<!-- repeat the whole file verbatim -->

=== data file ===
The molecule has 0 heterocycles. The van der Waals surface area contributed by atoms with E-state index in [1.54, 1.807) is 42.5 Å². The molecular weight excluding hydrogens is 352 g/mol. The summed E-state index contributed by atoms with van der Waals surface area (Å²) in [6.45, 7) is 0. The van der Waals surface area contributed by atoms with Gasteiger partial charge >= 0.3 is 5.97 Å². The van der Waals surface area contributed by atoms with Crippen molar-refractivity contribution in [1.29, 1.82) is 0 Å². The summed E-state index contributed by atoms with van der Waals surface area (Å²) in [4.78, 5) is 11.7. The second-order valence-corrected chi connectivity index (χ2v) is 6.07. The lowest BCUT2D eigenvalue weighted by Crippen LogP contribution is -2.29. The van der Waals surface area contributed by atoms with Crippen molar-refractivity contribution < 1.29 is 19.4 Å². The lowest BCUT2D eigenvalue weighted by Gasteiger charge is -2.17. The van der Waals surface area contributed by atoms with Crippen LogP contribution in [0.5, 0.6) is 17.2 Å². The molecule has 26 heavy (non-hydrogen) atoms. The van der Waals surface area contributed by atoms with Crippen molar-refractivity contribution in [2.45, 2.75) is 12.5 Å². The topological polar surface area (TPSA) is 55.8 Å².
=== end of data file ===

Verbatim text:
The molecule has 0 heterocycles. The van der Waals surface area contributed by atoms with E-state index in [1.54, 1.807) is 42.5 Å². The molecular weight excluding hydrogens is 352 g/mol. The summed E-state index contributed by atoms with van der Waals surface area (Å²) in [6.45, 7) is 0. The van der Waals surface area contributed by atoms with Gasteiger partial charge >= 0.3 is 5.97 Å². The van der Waals surface area contributed by atoms with Crippen molar-refractivity contribution in [1.29, 1.82) is 0 Å². The summed E-state index contributed by atoms with van der Waals surface area (Å²) in [4.78, 5) is 11.7. The second-order valence-corrected chi connectivity index (χ2v) is 6.07. The lowest BCUT2D eigenvalue weighted by Crippen LogP contribution is -2.29. The van der Waals surface area contributed by atoms with Crippen molar-refractivity contribution < 1.29 is 19.4 Å². The lowest BCUT2D eigenvalue weighted by Gasteiger charge is -2.17. The van der Waals surface area contributed by atoms with Crippen LogP contribution in [0.5, 0.6) is 17.2 Å². The molecule has 26 heavy (non-hydrogen) atoms. The van der Waals surface area contributed by atoms with Crippen molar-refractivity contribution in [2.45, 2.75) is 12.5 Å². The topological polar surface area (TPSA) is 55.8 Å².